Wednesday, April 18, 2018

Suspension Bridge on the Hellroaring Creek Trail - Yellowstone National Park

The northern section of Yellowstone appears to be nothing but wilderness. So it's quite surprising to see a suspension bridge spanning the Yellowstone River in this area. The bridge was constructed to give hikers and equestrians access to Hellroaring Creek. The bridge is located 1 mile down the Hellroaring Creek trail. Don't let that distance fool you. The hike to the bridge requires descending 600 feet down multiple switchbacks.

Location: The trail head is located in the middle of the northern part of the Upper Loop of the Grand Loop Road. It is 4 miles west of Roosevelt Lodge and 14 miles east of the Mammoth Hot Springs Area.

Hiking Distance and Time: The full trail is 2 miles one way so 4 miles round trip.  The bridge is one mile down the trail.  But that first mile is hardly easy.  There are multiple switch backs that take you down 600 feet.

Open Season:  The trail is open mid-may through October. But keep in mind that the trail will be very hot during the day in the summer months.

Date of Visit: Friday July 14, 2017

In the summer of 2017 I received a job with Xanterra Parks and Resorts in Yellowstone National Park. I moved there with my husband and our four young children. We lived in a 25 foot RV and spent all our free time exploring the park. This is one of many posts that I will write about specific features within Yellowstone National Park. Be sure to check out my other posts for more tips for your Yellowstone visit.
Yellowstone never stopped surprising me.  Before we started our epic summer I thought I had a pretty good idea of the features I wanted to see.  But it seemed like the more I learned about the park the more I wanted to see.  One day I was flipping through our guidebook, (A Rangers Guide to Yellowstone Day Hikes by Roger Anderson and Carol Shiverly Anderson) when I spotted a picture of a suspension bridge over the Yellowstone River.  I couldn't believe that there was a suspension bridge on a hiking trail.  Of course this was added to my summer bucket list for things we needed to do in the park.

The bridge was located on the trail to Hellroaring Creek.  The full trail is 2 miles one way and takes hikers to a back country campground.  This is a good option for an overnight trip.  Brandon and I decided at the beginning of the summer that we wouldn't do any back country camping with our young children.  So we weren't interested in doing the full trail.  We were most interested in seeing the bridge which was "only" a mile down the trail.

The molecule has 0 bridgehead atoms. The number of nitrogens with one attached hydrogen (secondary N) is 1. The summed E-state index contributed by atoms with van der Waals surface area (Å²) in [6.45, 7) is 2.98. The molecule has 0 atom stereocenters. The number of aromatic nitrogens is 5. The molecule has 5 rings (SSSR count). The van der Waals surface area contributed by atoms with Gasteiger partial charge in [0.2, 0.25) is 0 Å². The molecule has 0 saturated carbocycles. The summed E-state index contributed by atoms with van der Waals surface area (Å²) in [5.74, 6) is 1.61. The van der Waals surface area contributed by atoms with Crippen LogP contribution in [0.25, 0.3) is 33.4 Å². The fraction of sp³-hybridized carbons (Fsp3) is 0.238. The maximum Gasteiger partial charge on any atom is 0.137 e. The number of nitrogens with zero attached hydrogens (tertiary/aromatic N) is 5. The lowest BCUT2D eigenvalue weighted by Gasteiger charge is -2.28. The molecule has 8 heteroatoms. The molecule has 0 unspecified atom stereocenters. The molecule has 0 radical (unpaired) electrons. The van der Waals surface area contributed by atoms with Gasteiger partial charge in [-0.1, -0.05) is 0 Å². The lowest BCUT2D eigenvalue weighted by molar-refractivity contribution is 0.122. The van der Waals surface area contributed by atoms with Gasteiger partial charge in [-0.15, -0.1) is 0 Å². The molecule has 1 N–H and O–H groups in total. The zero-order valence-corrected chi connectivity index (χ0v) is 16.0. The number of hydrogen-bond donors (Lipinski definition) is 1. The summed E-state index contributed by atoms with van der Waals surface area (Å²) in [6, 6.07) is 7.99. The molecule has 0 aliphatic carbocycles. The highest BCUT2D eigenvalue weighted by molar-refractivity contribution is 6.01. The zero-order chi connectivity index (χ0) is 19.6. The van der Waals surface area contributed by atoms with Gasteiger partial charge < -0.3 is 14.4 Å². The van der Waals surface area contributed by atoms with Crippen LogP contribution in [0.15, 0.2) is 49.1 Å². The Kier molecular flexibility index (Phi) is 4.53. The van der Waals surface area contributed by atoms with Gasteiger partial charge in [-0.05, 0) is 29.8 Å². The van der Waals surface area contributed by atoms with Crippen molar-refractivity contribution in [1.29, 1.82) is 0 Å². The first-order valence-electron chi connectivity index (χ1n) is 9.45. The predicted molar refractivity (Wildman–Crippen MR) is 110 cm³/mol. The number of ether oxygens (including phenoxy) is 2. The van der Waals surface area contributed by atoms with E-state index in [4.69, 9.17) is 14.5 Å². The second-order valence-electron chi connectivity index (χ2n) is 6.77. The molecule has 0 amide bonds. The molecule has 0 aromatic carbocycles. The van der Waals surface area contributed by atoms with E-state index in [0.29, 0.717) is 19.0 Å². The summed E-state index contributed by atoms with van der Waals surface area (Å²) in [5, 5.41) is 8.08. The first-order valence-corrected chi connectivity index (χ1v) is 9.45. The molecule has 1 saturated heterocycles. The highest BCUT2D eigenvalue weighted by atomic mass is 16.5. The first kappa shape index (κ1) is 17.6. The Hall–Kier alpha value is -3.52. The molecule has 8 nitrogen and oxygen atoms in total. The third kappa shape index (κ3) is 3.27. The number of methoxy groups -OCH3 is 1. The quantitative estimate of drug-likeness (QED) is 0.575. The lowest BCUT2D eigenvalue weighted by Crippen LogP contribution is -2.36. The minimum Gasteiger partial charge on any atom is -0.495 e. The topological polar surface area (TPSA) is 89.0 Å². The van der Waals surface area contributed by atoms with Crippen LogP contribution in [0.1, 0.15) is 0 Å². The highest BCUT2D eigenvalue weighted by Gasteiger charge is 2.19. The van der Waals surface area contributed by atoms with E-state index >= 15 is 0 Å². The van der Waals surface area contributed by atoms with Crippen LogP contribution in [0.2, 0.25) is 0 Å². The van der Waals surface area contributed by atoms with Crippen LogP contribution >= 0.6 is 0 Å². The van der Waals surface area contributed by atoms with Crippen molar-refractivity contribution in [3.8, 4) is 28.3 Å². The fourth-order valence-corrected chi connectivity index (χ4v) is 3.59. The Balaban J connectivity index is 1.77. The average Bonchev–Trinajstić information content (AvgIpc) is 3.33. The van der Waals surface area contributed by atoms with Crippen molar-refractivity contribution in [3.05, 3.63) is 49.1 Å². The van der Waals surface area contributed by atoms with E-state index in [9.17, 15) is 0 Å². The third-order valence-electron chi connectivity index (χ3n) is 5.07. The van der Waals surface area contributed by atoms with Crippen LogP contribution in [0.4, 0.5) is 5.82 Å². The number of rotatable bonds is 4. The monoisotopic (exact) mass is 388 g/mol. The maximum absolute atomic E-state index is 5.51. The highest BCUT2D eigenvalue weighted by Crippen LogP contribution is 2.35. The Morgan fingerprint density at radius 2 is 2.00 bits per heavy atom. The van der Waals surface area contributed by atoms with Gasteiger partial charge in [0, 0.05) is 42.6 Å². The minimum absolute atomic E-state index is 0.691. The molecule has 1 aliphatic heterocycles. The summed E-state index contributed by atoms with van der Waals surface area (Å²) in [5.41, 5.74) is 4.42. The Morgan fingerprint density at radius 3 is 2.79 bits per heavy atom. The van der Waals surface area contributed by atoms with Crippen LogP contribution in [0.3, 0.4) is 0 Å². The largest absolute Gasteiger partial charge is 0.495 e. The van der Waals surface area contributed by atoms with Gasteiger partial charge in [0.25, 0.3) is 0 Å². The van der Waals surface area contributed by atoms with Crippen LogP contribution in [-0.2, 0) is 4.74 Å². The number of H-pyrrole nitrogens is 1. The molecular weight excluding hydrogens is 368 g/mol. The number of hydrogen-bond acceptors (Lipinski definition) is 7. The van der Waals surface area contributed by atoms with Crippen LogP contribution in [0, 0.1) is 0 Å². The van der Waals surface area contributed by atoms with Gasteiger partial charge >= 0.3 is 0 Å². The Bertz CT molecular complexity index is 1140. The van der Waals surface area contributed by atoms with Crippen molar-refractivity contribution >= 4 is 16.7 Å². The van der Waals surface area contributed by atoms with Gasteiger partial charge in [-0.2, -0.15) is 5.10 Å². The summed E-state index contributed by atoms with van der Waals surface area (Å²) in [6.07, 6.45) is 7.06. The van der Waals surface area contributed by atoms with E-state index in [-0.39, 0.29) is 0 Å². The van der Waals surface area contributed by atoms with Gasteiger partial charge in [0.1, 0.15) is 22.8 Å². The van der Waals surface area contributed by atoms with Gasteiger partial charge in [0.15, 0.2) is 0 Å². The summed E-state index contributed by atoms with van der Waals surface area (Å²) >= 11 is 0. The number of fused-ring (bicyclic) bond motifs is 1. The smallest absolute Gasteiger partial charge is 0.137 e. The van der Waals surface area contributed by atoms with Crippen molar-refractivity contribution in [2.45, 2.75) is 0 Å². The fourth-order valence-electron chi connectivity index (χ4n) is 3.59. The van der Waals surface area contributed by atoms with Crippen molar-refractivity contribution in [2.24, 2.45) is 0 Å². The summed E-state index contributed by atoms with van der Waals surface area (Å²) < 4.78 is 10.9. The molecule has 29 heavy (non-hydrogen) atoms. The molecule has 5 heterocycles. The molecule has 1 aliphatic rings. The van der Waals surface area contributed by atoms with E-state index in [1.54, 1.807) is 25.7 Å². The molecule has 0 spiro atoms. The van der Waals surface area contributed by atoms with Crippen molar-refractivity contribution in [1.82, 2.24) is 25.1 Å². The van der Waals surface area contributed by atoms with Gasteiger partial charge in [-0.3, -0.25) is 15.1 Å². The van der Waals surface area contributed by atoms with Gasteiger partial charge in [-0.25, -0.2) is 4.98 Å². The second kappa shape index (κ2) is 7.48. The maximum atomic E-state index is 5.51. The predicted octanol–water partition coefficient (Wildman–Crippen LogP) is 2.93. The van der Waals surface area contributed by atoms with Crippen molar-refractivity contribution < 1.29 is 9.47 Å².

We set off happily on the trail. The scenery was beautiful and this area of the park felt especially remote.  In the distance we could see the triangular shape of Hellroaring Mountain.  I saw this mountain every day as I commuted to the Roosevelt Area over the Dunraven Pass.  I always loved looking at its triangular shape.  
But soon I forgot all about admiring that mountain or any of the other scenery.  That's because this hike ended up being one of the hardest ones that my family ever went on. It was mostly our fault.

This was only one day after we'd done the 7 mile hike up and down Mt Washburn.  So the kids (and adults) weren't super excited about another hike.  Also we'd gotten a late start that day and so we were hiking in the near afternoon heat.  And to top it all off, I'd never really bothered to read the trail description for the hike.  I didn't realize that we'd be descending 600 feet during this first part of the trail.  There were so many switch backs. With every switch back down I worried about how we would get back up those switch backs in the hot afternoon.
After what seemed like much more than a mile we finally found the bridge. It was a fantastic sight. I don't know who had the idea to put a bridge in here, but I'm glad they did.
 We crossed the bridge and found it to be much more stable than it looked. Brandon had been kind of hoping it would be shaky so he could pretend to be Indiana Jones.  This bridge is also used by horses so it's good that it's stable.
There was wire all along the sides of the bridge so we didn't have to worry about the kids falling off the sides.
 We could look down and see the Yellowstone River rush under the bridge.
 We found a shady spot to rest and eat before it was time to go back up the trail.
Even with the break, the hike back out was hard.  Some of the kids got a little emotional.  We were all relieved to make it back to the car.

One day, when the kids are older, I want to come back here.  I'd love to do the full trail and stay overnight in the back country campground at Hellroaring Creek.  Like I said, the more I learn about Yellowstone the more I want to see.

Recommendation: Despite our bad experience, I still recommend this hike because a suspension bridge in the middle of nowhere is a pretty interesting sight. Just make sure you have plenty of water, you start early in the day, and you are prepared for a lot of switchbacks.

Directions:  The trail head is located in the middle of the northern part of the Upper Loop of the Grand Loop Road. It is 4 miles west of Roosevelt Lodge and 14 miles east of the Mammoth Hot Springs Area.  The trail head is located in a little parking lot down a short drive off of the Upper Loop Road.  A small sign marked "Hellroaring Creek" will let you know when to turn off the Grand Loop Road.

Places Nearby: Undine Falls is located at a pull out west of the parking lot for Hellroaring.  Undine Falls is probably my favorite side of the road waterfall in the park.

Want more Yellowstone Vacation Ideas? Visit my list of Things you can't miss and hidden gems along the way.

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I would love to hear what you think. Did I get it right, or was I dead wrong? What was your experience like?


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